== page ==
Ogallala Aquifer Depletion Affects Midwest Farmers

The recent drought along with aquifer depletion and groundwater contamination is causing farmers in the Midwest to be concerned about the availability of irrigation water for their crops.
From Grist
August 10, 2012
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 The Ogallala and other aquifers around the globe are threatened by overuse and insufficient recharging.
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This article is posted with permission from Grist.

Even in good years, farmers in the Midwest supplement rainfall with irrigation from the Ogallala Aquifer. The U.S. aquifer map shows crop irrigation areas in blue; the darker the color, the heavier the irrigation. That big, dark patch in the middle, to the left of the little icon, is irrigated by both surface water and water from the Ogallala and other aquifers in the High Plains system.

The Ogallala spreads across 174,000 square miles, providing drinking water and irrigation to a huge swath of the United States, replenished slowly by rainfall in the region. It’s a critically important resource, which is why it’s been a big part of the Keystone XL fight — if it’s polluted by tar-sands oil, the damage could be catastrophic.

The Ogallala and other aquifers around the globe are also threatened by overuse. According to research published this week in Nature, “about 1.7 billion people live in areas where groundwater resources and/or groundwater-dependent ecosystems are under threat.” Researchers estimate that the amount of water being used is 3.5 times the size of the aquifers.

The world aquifer map shows aquifers around the world. Any splash of color is an aquifer, the color denoting the body of water’s health. Blue aquifers are healthy — taking in about as much water from precipitation as is extracted. The more red the aquifer, the worse the condition it’s in. The Ogallala, which is part of the High Plains aquifer system, is not in good condition. Along the bottom of the map, you can see several aquifers (including High Plains) displayed within large gray shapes. That gray shape represents how big the surface footprint of the aquifer would need to be in order to collect enough rainfall to replenish what is withdrawn. We’re pulling much more water out of the High Plains aquifer than we’re putting in.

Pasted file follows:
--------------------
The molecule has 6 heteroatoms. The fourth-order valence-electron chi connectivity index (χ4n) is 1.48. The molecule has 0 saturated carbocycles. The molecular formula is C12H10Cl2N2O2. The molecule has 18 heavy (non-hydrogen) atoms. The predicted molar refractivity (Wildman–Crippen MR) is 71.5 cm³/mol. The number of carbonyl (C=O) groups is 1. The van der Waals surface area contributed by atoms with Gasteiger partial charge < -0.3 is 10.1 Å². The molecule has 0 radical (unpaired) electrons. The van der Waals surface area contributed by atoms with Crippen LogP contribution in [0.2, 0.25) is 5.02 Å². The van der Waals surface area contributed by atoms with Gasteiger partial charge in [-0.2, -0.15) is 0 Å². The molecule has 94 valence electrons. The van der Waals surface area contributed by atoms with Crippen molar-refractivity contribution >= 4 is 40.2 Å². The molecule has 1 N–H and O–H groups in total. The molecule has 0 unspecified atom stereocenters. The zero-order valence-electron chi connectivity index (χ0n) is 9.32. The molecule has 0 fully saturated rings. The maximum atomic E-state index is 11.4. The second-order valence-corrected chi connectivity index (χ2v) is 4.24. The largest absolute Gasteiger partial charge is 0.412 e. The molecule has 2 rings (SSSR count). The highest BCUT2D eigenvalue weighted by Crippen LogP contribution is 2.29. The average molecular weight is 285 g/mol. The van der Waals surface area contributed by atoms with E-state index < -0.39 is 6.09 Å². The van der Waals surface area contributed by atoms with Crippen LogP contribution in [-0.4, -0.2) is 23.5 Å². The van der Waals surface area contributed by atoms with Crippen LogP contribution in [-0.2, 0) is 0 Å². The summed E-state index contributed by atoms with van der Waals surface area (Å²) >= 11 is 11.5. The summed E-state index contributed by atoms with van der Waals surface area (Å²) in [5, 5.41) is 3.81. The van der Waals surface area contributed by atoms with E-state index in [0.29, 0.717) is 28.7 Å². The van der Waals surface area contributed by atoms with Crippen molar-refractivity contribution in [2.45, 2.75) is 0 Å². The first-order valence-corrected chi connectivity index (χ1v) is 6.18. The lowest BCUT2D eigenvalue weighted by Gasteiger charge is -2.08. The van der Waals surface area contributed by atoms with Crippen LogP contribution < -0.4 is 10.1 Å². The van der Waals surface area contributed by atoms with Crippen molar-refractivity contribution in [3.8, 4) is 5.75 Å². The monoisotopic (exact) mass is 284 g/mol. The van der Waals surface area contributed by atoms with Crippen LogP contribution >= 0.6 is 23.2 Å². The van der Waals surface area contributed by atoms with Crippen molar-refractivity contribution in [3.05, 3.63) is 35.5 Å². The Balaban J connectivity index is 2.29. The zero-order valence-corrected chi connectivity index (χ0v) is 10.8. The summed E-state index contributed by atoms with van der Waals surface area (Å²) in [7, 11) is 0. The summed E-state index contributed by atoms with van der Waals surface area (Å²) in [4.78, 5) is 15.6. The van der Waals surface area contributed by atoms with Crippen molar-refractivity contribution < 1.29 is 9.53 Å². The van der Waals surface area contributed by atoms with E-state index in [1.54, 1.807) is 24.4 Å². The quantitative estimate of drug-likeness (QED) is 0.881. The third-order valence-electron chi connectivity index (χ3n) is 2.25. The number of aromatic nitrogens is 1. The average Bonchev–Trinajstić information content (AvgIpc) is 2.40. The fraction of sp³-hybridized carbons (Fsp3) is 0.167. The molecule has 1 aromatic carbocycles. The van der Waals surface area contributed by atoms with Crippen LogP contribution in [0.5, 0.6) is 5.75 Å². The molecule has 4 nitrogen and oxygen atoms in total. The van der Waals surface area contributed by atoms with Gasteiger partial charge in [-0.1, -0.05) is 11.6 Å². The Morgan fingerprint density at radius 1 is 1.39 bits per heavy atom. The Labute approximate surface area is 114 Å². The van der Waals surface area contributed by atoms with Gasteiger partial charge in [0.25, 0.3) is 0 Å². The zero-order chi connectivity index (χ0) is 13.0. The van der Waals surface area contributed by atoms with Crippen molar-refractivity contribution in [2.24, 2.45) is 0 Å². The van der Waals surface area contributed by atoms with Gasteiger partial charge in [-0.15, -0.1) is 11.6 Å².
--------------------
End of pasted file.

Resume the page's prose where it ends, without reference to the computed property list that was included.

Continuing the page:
Scientific American explains what Ogallala aquifer depletion could mean:

  • The problem with drawing too much water from an aquifer, which has been stored in these geologic formations for thousands of years, is that it can’t easily be restored once pumped dry. … Once pumped dry, the Ogallala would take at least 6,000 years to refill.
  • Another complication of pumping too much water from an aquifer is that creeks will run dry and surface waters can literally be sucked back underneath the surface. That’s not good for wildlife.

And from NPR:

  • Some of these aquifers are being exploited at a stunning rate, but what’s truly alarming is how many people depend on that over-exploitation for their food. These aquifers include the Upper Ganges, covering densely populated areas of northern India and Pakistan, and the North China plain, which is the heart of corn-growing in that country. The aquifer of Western Mexico has become a large source of fruit and vegetable production for the U.S.
  • The High Plains aquifer in the United States, meanwhile, is having a particularly bad year. Farmers are pumping even more than usual, because of the drought afflicting this part of the country, and it is getting less replenishment from rainfall. So water levels in the aquifer are falling even faster, leaving less water for the region’s rivers, birds, and fish.

Aquifers in India and Saudi Arabia and Iran are in much worse shape than the Ogallala/High Plains. And on the southern border of the U.S., we’re also pulling water out much more rapidly than it is being replaced. And once it’s gone, the impact on crop production in all of these locations will be immediate.

Without changes in irrigation and water use, the aquifers can’t be sustained. And reaching peak water in agricultural regions would be much worse than reaching peak oil. Not only for those regions, their people and animals — but for the rest of the world.


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